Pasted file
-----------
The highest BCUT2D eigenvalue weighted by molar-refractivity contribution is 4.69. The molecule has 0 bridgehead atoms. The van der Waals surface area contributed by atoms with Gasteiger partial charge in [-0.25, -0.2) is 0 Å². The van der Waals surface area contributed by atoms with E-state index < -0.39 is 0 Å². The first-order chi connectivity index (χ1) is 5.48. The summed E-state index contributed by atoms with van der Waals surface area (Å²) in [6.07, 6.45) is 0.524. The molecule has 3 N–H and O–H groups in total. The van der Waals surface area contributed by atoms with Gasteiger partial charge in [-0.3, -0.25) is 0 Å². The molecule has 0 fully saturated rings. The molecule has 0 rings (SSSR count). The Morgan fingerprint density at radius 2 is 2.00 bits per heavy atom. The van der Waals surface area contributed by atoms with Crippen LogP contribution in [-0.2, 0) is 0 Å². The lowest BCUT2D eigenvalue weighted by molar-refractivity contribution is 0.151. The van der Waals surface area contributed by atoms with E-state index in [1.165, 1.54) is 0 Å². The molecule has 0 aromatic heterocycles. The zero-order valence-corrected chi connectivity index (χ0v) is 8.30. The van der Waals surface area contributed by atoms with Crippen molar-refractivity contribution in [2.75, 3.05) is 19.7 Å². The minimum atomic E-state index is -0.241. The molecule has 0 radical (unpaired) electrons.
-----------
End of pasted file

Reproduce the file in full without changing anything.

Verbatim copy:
The highest BCUT2D eigenvalue weighted by molar-refractivity contribution is 4.69. The molecule has 0 bridgehead atoms. The van der Waals surface area contributed by atoms with Gasteiger partial charge in [-0.25, -0.2) is 0 Å². The van der Waals surface area contributed by atoms with E-state index < -0.39 is 0 Å². The first-order chi connectivity index (χ1) is 5.48. The summed E-state index contributed by atoms with van der Waals surface area (Å²) in [6.07, 6.45) is 0.524. The molecule has 3 N–H and O–H groups in total. The van der Waals surface area contributed by atoms with Gasteiger partial charge in [-0.3, -0.25) is 0 Å². The molecule has 0 fully saturated rings. The molecule has 0 rings (SSSR count). The Morgan fingerprint density at radius 2 is 2.00 bits per heavy atom. The van der Waals surface area contributed by atoms with Crippen LogP contribution in [-0.2, 0) is 0 Å². The lowest BCUT2D eigenvalue weighted by molar-refractivity contribution is 0.151. The van der Waals surface area contributed by atoms with E-state index in [1.165, 1.54) is 0 Å². The molecule has 0 aromatic heterocycles. The zero-order valence-corrected chi connectivity index (χ0v) is 8.30. The van der Waals surface area contributed by atoms with Crippen molar-refractivity contribution in [2.75, 3.05) is 19.7 Å². The minimum atomic E-state index is -0.241. The molecule has 0 radical (unpaired) electrons.